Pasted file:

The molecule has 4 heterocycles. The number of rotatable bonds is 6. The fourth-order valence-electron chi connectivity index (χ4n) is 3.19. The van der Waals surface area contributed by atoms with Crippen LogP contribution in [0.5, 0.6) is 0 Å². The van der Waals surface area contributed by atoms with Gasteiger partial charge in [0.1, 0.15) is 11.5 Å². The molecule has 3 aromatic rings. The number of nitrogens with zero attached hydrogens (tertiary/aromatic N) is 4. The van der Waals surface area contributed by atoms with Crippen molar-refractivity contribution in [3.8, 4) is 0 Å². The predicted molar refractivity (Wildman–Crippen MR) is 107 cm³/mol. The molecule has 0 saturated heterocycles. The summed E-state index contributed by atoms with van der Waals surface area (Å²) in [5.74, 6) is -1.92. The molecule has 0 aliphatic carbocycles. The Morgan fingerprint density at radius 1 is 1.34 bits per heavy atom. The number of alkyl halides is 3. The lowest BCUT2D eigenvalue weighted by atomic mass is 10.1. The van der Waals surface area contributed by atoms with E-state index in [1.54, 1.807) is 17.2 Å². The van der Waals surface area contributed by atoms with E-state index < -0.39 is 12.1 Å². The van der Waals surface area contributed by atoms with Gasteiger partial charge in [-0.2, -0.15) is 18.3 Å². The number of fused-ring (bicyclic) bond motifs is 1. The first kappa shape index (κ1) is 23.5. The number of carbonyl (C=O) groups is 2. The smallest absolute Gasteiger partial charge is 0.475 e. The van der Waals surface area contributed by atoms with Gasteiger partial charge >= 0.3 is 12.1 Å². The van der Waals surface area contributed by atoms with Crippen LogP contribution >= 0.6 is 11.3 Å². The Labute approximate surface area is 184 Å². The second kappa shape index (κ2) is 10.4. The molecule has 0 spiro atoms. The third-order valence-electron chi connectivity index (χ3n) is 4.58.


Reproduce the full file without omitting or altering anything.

The molecule has 4 heterocycles. The number of rotatable bonds is 6. The fourth-order valence-electron chi connectivity index (χ4n) is 3.19. The van der Waals surface area contributed by atoms with Crippen LogP contribution in [0.5, 0.6) is 0 Å². The van der Waals surface area contributed by atoms with Gasteiger partial charge in [0.1, 0.15) is 11.5 Å². The molecule has 3 aromatic rings. The number of nitrogens with zero attached hydrogens (tertiary/aromatic N) is 4. The van der Waals surface area contributed by atoms with Crippen molar-refractivity contribution in [3.8, 4) is 0 Å². The predicted molar refractivity (Wildman–Crippen MR) is 107 cm³/mol. The molecule has 0 saturated heterocycles. The summed E-state index contributed by atoms with van der Waals surface area (Å²) in [5.74, 6) is -1.92. The molecule has 0 aliphatic carbocycles. The Morgan fingerprint density at radius 1 is 1.34 bits per heavy atom. The number of alkyl halides is 3. The lowest BCUT2D eigenvalue weighted by atomic mass is 10.1. The van der Waals surface area contributed by atoms with E-state index in [1.54, 1.807) is 17.2 Å². The van der Waals surface area contributed by atoms with E-state index < -0.39 is 12.1 Å². The van der Waals surface area contributed by atoms with Gasteiger partial charge in [-0.2, -0.15) is 18.3 Å². The number of fused-ring (bicyclic) bond motifs is 1. The first kappa shape index (κ1) is 23.5. The number of carbonyl (C=O) groups is 2. The smallest absolute Gasteiger partial charge is 0.475 e. The van der Waals surface area contributed by atoms with Gasteiger partial charge >= 0.3 is 12.1 Å². The van der Waals surface area contributed by atoms with Crippen LogP contribution >= 0.6 is 11.3 Å². The Labute approximate surface area is 184 Å². The second kappa shape index (κ2) is 10.4. The molecule has 0 spiro atoms. The third-order valence-electron chi connectivity index (χ3n) is 4.58.